We grabbed the demo for Dungeon Siege III, because demo. Plus, we have the requisite neurotransmitters a game like this might stimulate. We long, for example, to wield the famed Barb of Yalf, and games where such barbs may be obtained are of interest. Also, co-op, and any game whose quality is at least partially determined by the friends I’ve made stands to gain several points.
Except that Dungeon Siege has co-op more along the lines of sidekicks, drifters who temporarily embody people from your own game. Fable 2 tried to get away with the same sort of thing, something they remedied in the third outing. I can’t really stress this enough: “Co-op” means that you and at least one friend can share an experience. In a shooter, that’s ridiculously easy. In an RPG, which amounts to a tarted-up progression schedule, I‘m not entirely sure you can do away with local advancement and retain the “experience,” let alone the genre.
We came back from the store with Shadows of the Damned and “F.3.A.R.,” which is pronounced fa-thrir. Shadows of the Damned is often funny - actually funny, not Videogame Funny, thanks no doubt to the Suda 51 portion of its superstar triad. It’s pretty loose, though, from a technical perspective; it’s papered over with that style, and it’s an inimitable style, but I’m not sure how long you’ll last if you don’t like its particular thing.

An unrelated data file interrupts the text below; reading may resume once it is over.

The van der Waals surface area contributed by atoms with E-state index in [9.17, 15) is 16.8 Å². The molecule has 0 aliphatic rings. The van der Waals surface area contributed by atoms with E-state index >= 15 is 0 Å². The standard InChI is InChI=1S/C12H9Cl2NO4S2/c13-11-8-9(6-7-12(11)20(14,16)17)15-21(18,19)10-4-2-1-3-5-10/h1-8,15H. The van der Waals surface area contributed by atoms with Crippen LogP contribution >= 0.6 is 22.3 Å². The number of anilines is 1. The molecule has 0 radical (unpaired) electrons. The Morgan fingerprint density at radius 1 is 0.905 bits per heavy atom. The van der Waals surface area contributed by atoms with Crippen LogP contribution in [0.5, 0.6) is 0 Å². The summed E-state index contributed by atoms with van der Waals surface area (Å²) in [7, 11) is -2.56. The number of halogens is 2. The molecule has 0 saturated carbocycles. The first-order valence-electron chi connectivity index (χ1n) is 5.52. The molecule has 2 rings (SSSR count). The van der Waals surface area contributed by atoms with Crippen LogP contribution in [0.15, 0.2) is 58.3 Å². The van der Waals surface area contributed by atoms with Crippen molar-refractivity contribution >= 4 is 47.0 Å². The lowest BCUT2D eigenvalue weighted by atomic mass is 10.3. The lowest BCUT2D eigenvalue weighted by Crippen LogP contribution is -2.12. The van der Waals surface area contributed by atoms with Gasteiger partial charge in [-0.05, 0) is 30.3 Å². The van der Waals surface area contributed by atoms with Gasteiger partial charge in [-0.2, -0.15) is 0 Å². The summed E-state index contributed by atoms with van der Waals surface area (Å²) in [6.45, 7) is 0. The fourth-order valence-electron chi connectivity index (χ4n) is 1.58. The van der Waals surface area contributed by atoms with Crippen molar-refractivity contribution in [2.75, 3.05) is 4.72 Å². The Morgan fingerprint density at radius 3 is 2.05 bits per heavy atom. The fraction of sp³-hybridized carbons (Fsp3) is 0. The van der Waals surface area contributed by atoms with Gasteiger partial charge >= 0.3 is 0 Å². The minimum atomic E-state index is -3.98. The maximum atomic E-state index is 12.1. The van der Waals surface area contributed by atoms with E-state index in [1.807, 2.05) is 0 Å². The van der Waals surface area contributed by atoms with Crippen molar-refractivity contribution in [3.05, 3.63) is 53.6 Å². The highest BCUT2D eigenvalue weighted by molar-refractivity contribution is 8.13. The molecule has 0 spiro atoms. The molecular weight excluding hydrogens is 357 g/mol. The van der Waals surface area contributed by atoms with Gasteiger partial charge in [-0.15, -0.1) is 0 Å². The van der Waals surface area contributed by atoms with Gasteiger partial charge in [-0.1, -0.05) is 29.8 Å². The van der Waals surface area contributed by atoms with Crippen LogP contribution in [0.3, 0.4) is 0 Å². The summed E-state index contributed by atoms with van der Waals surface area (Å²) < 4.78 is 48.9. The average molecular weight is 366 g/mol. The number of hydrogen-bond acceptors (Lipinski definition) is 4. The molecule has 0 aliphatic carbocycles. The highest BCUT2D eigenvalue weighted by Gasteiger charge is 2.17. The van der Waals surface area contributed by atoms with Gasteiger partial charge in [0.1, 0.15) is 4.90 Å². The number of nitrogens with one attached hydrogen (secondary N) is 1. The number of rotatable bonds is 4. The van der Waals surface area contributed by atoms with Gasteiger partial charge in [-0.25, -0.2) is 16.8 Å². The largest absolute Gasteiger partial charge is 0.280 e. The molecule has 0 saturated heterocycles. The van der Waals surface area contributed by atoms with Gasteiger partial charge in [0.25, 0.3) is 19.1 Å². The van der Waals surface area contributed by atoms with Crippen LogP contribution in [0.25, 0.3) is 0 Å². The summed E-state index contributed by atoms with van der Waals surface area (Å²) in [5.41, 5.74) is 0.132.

We found F.3.A.R. very difficult to put down, so difficult (in fact) that we’re halfway through it without really meaning to be. I’ll go into more detail once I’ve played further, but it’s a function of our actually enjoying it coupled with the fact that we have been playing co-operative shooters together for a very long time. We used to play Descent with such otherworldly synchronicity that no communication was ever required. Which is good, because we couldn’t speak. We’re pretty old, you’ll recall. I tried to remember why we wouldn’t have used our phones to keep in contact, squozen awkwardly in the crooks of our shoulders, but then I remembered that we were using that line to send data, as one did in those days. A cellular phone would have been kind of a strange, ostentatious bit of status display, to say nothing of the expense.
Like I said: old.
Our friends Scort and Krasp, known the world over as Blamimators par excellence, have completed the first DVD collection of their Richter Award winning shorts. They have a preorder thingy up, where you get a map of The Rivenshyre or something, but really you would probably buy it because it’s good, and they’re good, and you want it.